Slack has started blocking users who visited US sanctioned countries
Many users argue that bans have been made in error with no means of appeal
Communication service Slack is reportedly blocking users with ties to countries that are under sanction by the US government, with immediate effect and no chance of appeal.
Slack said the ban is in response to obligations to US regulations and is aimed at users that have visited countries under US sanctions, such as Iran, Cuba and North Korea.
However, some users claim bans have been made in error as they haven't visited the listed nations in recent years.
A number of users have taken to Twitter to question the company's reasoning and some have even posted screenshots of the messages Slack have sent them explaining why they've been blocked.
"In order to comply with export control and economic sanctions laws and regulations promulgated by the U.S. Department of Commerce and the U.S. Department of Treasury, Slack prohibits unauthorised use of its products and services in certain sanctioned countries and regions including Cuba, Iran, North Korea, Syria, and the Crimea region of Ukraine," said Slack in a message to banned software developer Amir Omidi.
"We've identified your team/account as originating from one of those countries and are closing the account effective immediately."
Underneath the screenshot, Omidi explained that the immediate ban was also undisputable because he couldn't appeal: "So @SlackHQ decided to send me this email. No way to appeal this decision. No way to prove that I'm not living in Iran and not working with Iranians on slack. Nope. Just hello we're banning your account," he Tweeted.
How Slack has determined who to ban is coming under scrutiny with users questioning how they know if they've visited any of the sanctioned nations or how it knows what their ethnicity is. A PhD student from Vancouver, Canada said he received the ban despite having no Slack contacts in Iran.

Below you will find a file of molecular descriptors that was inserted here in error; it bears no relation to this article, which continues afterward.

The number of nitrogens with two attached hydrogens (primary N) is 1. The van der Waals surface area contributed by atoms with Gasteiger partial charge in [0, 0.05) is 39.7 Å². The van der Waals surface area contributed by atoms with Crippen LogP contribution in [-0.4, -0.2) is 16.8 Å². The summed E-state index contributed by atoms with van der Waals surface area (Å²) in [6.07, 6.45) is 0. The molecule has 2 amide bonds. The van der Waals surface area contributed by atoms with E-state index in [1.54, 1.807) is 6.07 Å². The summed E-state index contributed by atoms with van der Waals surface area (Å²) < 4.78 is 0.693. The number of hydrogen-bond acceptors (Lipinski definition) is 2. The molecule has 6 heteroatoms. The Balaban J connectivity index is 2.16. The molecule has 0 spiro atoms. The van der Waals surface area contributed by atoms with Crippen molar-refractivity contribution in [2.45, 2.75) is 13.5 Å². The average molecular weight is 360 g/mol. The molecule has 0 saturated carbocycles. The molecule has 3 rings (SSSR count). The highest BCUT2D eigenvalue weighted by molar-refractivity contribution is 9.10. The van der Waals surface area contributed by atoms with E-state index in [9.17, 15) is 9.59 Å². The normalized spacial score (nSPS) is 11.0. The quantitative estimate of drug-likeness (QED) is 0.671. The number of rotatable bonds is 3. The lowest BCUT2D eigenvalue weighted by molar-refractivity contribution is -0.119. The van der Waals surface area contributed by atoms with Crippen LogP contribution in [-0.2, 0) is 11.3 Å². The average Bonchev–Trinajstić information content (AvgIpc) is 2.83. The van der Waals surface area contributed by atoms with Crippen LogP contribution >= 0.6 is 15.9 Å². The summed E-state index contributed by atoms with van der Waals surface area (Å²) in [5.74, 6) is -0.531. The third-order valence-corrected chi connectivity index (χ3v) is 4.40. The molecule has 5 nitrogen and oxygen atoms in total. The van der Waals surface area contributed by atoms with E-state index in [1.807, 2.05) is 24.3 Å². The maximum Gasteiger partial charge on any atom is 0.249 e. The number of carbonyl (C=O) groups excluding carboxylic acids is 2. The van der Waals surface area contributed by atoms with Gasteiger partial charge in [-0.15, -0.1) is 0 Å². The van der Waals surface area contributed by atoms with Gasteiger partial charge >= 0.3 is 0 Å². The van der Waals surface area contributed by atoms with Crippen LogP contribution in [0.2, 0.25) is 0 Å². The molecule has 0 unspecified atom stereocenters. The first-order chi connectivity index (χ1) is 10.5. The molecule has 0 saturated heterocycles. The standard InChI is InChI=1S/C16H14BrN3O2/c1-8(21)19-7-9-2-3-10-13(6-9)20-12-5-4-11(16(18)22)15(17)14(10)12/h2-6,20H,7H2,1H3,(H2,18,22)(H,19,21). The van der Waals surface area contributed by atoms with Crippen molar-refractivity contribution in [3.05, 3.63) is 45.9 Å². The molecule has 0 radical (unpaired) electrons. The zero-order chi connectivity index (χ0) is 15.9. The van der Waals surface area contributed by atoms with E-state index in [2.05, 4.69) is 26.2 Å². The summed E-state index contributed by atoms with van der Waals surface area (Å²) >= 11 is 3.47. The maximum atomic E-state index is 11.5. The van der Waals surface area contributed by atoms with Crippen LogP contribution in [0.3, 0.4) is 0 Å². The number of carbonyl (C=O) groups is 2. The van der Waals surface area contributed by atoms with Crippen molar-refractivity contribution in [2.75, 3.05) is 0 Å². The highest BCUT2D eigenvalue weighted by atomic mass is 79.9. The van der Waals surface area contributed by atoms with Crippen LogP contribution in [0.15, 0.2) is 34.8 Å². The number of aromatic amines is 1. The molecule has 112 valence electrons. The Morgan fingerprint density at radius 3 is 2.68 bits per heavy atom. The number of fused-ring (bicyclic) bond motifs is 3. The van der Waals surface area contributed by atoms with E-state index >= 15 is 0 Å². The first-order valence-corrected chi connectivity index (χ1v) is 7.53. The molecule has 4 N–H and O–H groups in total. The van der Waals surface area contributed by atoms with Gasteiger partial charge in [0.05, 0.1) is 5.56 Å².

"Slack closed my account today! I'm a PhD student in Canada with no teammates from Iran! Is Slack shutting down accounts of those ethnically associated with Iran?! And what's their source of info on my ethnicity?" he tweeted.
A company representative told The Verge, that the deactivations were a result of an upgrade to Slack's geolocation system.
"We updated our system for applying geolocation information, which relies on IP addresses, and that led to the deactivations for accounts tied to embargoed countries," the representative said. "We only utilize IP addresses to take these actions. We do not possess information about nationality or the ethnicity of our users.
"If users think we've made a mistake in blocking their access, please reach out to firstname.lastname@example.org and we'll review as soon as possible."
The team at SlackHQ did eventually get back to Omidi, but as yet have not resolved his issue: "Still no response at all and its the end of the workday in eastern US. I am surprised how long it takes them to reverse a ban or to issue some sort of statement on this," he tweeted.
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